It’s a little ridiculous to call someone the “savior” of this or that form of music, knowing that there’ll just be a new one next year but it’s hard to avoid that phrase when reading about Kendrick Lamar. You can’t blame writers for getting excited about him though, after three highly-lauded independent releases and successful debuts from the rest of his Black Hippy crew. The Compton native further stoked excitement for his major label debut by spending much of the year with a stream of releases including “The Recipe”, “Westside, Right on Time”, and “Swimming Pools (Drank)”. During this time, he became an increasingly hot commodity, lending Dre some much needed credibility, collaborating with Lady Gaga and dropping hints about an album with J. Cole. Finally, in November, Lamar lived up to the hype with good kid m.A.A.d city, an album stunning in both its ambition and execution. The record debuted at #2 on Billboard and secured him a spot in pantheon of great Southern California rappers alongside Tupac, Ice Cube and Dr. Dre. Success hasn’t seemed to have gone to his head, as can be witnessed by his response to a highly publicized Twitter diss from fellow rapper Shyne. While fellow Californians Game and Schoolboy Q lept to his defense, Lamar refused to engage, saying “it’s his opinion. One opinion can’t stop what the world thinks.” When you’ve had a year as good as his, it’s easy to let your music do the talking. John Tryneski
Frank Ocean is my Artist of the Year, but not so much for channelORANGE—excessively floaty and disengaged for my tastes, even the thrilling “Pyramids”—but for the way he connected with so many people this year before the album even dropped. It was all so perfectly 2012: a TextEdit post on a Tumblr account, a beautifully ambiguous narrative about falling in love with a man, posted on July 4; truly the stuff pop culture dreams are made of. (NOW we understood why those writhing drugged-up models in “Novacane” didn’t interest him one bit….) That this was considered such a brave statement says so much more about society than about Christopher Breaux himself. But watching him sing “Thinking About You”‘s gorgeous falsetto hook on “Saturday Night Live,” and realizing that my teenage kids and I all sang along with him at the same moment, seems like a pretty goddamned important moment in 2012. Matt Cibula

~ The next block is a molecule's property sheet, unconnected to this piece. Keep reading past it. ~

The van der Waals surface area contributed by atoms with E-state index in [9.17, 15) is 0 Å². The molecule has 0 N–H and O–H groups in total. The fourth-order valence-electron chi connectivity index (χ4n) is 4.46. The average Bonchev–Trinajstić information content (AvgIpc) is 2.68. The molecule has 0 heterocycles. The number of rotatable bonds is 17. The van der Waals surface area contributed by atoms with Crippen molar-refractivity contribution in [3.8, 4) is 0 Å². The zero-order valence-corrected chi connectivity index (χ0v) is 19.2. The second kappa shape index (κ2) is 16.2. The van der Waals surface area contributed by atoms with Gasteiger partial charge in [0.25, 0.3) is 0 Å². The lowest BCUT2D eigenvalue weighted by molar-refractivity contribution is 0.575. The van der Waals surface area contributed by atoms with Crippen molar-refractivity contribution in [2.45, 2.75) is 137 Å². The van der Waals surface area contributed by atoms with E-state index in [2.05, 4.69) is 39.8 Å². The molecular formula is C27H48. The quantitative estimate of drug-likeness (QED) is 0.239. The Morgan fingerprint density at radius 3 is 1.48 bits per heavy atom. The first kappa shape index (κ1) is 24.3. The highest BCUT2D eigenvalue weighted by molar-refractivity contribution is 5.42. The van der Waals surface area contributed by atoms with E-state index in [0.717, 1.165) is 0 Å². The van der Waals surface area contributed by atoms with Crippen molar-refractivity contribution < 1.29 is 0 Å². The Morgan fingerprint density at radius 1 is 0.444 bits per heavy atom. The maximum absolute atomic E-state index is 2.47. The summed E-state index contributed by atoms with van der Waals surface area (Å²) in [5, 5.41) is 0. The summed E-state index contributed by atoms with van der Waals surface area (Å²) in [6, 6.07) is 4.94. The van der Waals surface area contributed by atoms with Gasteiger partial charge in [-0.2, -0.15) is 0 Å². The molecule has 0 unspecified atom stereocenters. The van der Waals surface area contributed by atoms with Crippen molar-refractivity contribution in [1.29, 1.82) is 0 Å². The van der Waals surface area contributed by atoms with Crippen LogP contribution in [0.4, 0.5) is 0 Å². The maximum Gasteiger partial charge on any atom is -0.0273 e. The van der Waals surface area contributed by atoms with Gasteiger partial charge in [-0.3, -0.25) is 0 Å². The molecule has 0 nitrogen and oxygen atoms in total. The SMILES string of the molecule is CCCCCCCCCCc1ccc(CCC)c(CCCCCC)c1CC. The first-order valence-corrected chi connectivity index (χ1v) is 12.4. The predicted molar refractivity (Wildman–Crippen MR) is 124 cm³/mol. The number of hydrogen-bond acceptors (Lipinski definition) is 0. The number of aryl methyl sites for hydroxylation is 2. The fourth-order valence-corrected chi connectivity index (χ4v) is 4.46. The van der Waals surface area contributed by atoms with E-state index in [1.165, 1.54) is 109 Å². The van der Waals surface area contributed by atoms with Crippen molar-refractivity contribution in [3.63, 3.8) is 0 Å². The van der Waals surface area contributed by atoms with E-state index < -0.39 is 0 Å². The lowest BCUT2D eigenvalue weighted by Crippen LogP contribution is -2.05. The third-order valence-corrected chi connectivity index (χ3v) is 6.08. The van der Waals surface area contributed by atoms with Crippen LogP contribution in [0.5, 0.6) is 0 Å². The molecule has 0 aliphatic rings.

To say that Pussy Riot is the quintessential example of a band you’ve heard of but haven’t heard would be the grossest of understatements, considering that the Russian anarcho-punk collective has more members (11, at least according to Wikipedia) than songs (seven) and that they’ve garnered more headlines on The Huffington Post than it has tracks on iTunes—which wouldn’t be very hard because that number is zero. Yet with the detainment of three members after an ambush performance of “Punk Prayer: Mother of God, Drive Putin Away” in front of the altar of Moscow’s Cathedral of Christ the Savior in February, Pussy Riot became a political cause known the world over, a protest-art act now iconic for its day-glo outfits and balaclava ski masks. Musically, they sound exactly like what you’d expect them to sound like, just even lower-fi and more rudimentary than riot grrrl was, though that’s probably as good as you get on re-dubbed YouTube videos. But it almost feels like judging Pussy Riot for its musicianship is like fiddling while Rome burns when they’ve given ultimate proof of the power of punk as a political statement, taking what was often happening in the underground in theory to a bigger stage with bigger stakes than ever. Arnold Pan